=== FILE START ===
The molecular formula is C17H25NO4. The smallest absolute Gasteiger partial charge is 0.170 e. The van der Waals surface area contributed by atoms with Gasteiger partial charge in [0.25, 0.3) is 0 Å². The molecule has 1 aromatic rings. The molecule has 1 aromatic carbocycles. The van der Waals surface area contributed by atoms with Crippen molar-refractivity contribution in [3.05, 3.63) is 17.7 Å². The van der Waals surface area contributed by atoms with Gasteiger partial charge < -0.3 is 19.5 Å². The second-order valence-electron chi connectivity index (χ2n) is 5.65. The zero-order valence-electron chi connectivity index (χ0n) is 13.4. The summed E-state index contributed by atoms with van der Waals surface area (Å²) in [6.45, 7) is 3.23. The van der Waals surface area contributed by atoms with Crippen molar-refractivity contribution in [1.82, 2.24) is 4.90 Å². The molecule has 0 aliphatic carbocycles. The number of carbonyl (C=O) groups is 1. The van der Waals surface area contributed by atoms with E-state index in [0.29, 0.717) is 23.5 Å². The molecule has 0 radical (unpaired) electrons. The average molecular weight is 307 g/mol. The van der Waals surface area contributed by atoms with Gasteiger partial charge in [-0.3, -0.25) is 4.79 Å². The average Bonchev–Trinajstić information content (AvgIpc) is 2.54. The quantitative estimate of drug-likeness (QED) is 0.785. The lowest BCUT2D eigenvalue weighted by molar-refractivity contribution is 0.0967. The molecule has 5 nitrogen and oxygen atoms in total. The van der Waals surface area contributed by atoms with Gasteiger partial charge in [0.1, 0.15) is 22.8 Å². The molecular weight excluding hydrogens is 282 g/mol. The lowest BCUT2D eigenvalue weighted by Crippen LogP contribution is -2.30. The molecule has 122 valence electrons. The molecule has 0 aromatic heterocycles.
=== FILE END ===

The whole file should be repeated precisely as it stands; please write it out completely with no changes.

The molecular formula is C17H25NO4. The smallest absolute Gasteiger partial charge is 0.170 e. The van der Waals surface area contributed by atoms with Gasteiger partial charge in [0.25, 0.3) is 0 Å². The molecule has 1 aromatic rings. The molecule has 1 aromatic carbocycles. The van der Waals surface area contributed by atoms with Crippen molar-refractivity contribution in [3.05, 3.63) is 17.7 Å². The van der Waals surface area contributed by atoms with Gasteiger partial charge < -0.3 is 19.5 Å². The second-order valence-electron chi connectivity index (χ2n) is 5.65. The zero-order valence-electron chi connectivity index (χ0n) is 13.4. The summed E-state index contributed by atoms with van der Waals surface area (Å²) in [6.45, 7) is 3.23. The van der Waals surface area contributed by atoms with Crippen molar-refractivity contribution in [1.82, 2.24) is 4.90 Å². The molecule has 0 aliphatic carbocycles. The number of carbonyl (C=O) groups is 1. The van der Waals surface area contributed by atoms with E-state index in [0.29, 0.717) is 23.5 Å². The molecule has 0 radical (unpaired) electrons. The average molecular weight is 307 g/mol. The van der Waals surface area contributed by atoms with Gasteiger partial charge in [-0.3, -0.25) is 4.79 Å². The average Bonchev–Trinajstić information content (AvgIpc) is 2.54. The quantitative estimate of drug-likeness (QED) is 0.785. The lowest BCUT2D eigenvalue weighted by molar-refractivity contribution is 0.0967. The molecule has 5 nitrogen and oxygen atoms in total. The van der Waals surface area contributed by atoms with Gasteiger partial charge in [0.1, 0.15) is 22.8 Å². The molecular weight excluding hydrogens is 282 g/mol. The lowest BCUT2D eigenvalue weighted by Crippen LogP contribution is -2.30. The molecule has 122 valence electrons. The molecule has 0 aromatic heterocycles.